The 12th Invest in ME Research Conference June, 2017, Part 2
MEMum presents the second article in a series of three about the recent 12th Invest In ME International Conference (IIMEC12) in London.
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Input wanted from people who consider ME to be different from SEID

Discussion in 'Institute of Medicine (IOM) Government Contract' started by snowathlete, Feb 25, 2015.

  1. snowathlete

    snowathlete

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    As I understand it, some people believe that ME is a different disease from SEID. Believing (as I understand it) that myalgic encephalomyelitis is an accurate term describing their disease pathology and that the description of SEID in the IOM report is an inaccurate description of their disease.

    I've been playing that through in my head and considering some hypothetical situations such people might find themselves in in the future and I'm wondering what you might do in such circumstances.

    I'm interested firstly in how you arrived at the conclusion, personally, that you have ME and not SEID? Particularly, I am thinking about encephalomyelitis (brain and/or spinal cord inflammation) here.

    Some other people consider themselves to have the disease described in the IOM report, yet disliking the name SEID, will continue to use the label ME to describe their disease. How will you distinguish yourselves from these other people with "ME"?

    Where might you stand if research into SEID results in findings of brain and/or spinal cord inflammation in SEID patients? Perhaps, or perhaps not, resulting in the name SEID being dropped in favour of ME, once backed by this evidence. Specifically I'm wondering whether you would then consider the two diseases (ME and SEID) to be the same disease after all? Or still different?

    Where might you stand if research into SEID results in a treatment being approved for patients with SEID? As an example, let's consider Rituximab. Let's assume it is found to work well in ~60% of patients, but no solid data on subgroups and why it works in some but not others. With a mortality rate from treatment of between 2.4-10.4% (as in this mortality study).

    Where might you stand if research into SEID results in a bio-marker, (such as a blood test) for the disease? I would imagine you would get tested, if it was safe and affordable, but I don't know if that assumtion is right?

    If you did get tested and were positive, would you then consider yourself to have SEID? Or still ME?
     
  2. Nielk

    Nielk

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    I am trying to understand why you included the mortality rate study?
     
  3. Sasha

    Sasha Fine, thank you

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    At the risk of going briefly off-topic, that mortality rate looks a lot higher than what I thought the Rituximab mortality rate was. What do you think, @Jonathan Edwards?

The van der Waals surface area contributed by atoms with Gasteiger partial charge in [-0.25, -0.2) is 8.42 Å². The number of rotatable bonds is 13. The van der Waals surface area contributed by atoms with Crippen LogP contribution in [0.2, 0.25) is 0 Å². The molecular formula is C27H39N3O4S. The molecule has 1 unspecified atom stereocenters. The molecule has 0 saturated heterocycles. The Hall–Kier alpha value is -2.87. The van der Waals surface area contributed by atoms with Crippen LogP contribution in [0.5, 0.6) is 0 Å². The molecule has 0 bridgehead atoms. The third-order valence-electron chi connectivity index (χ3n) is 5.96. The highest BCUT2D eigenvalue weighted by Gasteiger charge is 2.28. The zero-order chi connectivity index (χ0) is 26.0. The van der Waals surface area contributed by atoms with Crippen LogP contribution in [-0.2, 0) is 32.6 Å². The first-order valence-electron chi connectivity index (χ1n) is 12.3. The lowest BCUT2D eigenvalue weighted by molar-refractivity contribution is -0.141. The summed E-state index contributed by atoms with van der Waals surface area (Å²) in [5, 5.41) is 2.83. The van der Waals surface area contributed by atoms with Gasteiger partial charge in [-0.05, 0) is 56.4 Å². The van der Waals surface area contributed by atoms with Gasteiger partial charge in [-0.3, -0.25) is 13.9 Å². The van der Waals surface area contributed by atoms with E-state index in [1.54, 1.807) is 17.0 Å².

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  4. Nielk

    Nielk

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    The IC Primer on p. 5 states re. Neurological impairments -

    My spect scan showed this exact abnormality.

    In addition:

    My qeeg shows elevated delta and beta frequencies.
     
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  5. Nielk

    Nielk

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    I can't stop people from using whatever label they wish. The way to qualify it is though through which criteria. I would qualify myself as ME-ICC.
     
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  6. Nielk

    Nielk

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    If that were to happen, wouldn't they have to adjust the criteria accordingly? the criteria would have to include then this biomarker. I'm sure then everyone will have to be re-evaluated to see which criteria fits them.
     
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  7. caledonia

    caledonia

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    In the upcoming ICD-10-CM, ME and CFS are mutually exclusive - two different diseases.

    I've been playing that through in my head and considering some hypothetical situations such people might find themselves in in the future and I'm wondering what you might do in such circumstances.

    If you fit the criteria in the ICC you have ME.

    This is incorrect and will cause confusion. They have CFS/SEID, not ME. This is why "Ramsay's Disease" is being floated as a "nickname" we can use instead of SEID.

    I don't think this would happen as ME has it's own ICD-10-CM code and is mutually exclusive from SEID. SEID will have to get yet another new name.

    If a treatment for SEID worked on me, I wouldn't care what they called it, if I was better.
     
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  8. snowathlete

    snowathlete

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    I included it as I anticipated the reply that it depends on the weight of potential risks & benefits. so I tried to quantify it a bit.
     
    Last edited: Feb 25, 2015
  9. snowathlete

    snowathlete

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    Thanks for all your answers.

    Such a finding may well not result in a usable biomarker. Might be too invasive or expensive, or not have enough specificity, etc.
     
  10. SpecialK82

    SpecialK82 Ohio, USA

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    Sorry to go off topic - Nielk would you mind sharing how you were able to get a SPECT in the US? And did insurance cover it? Thanks
     
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  11. snowathlete

    snowathlete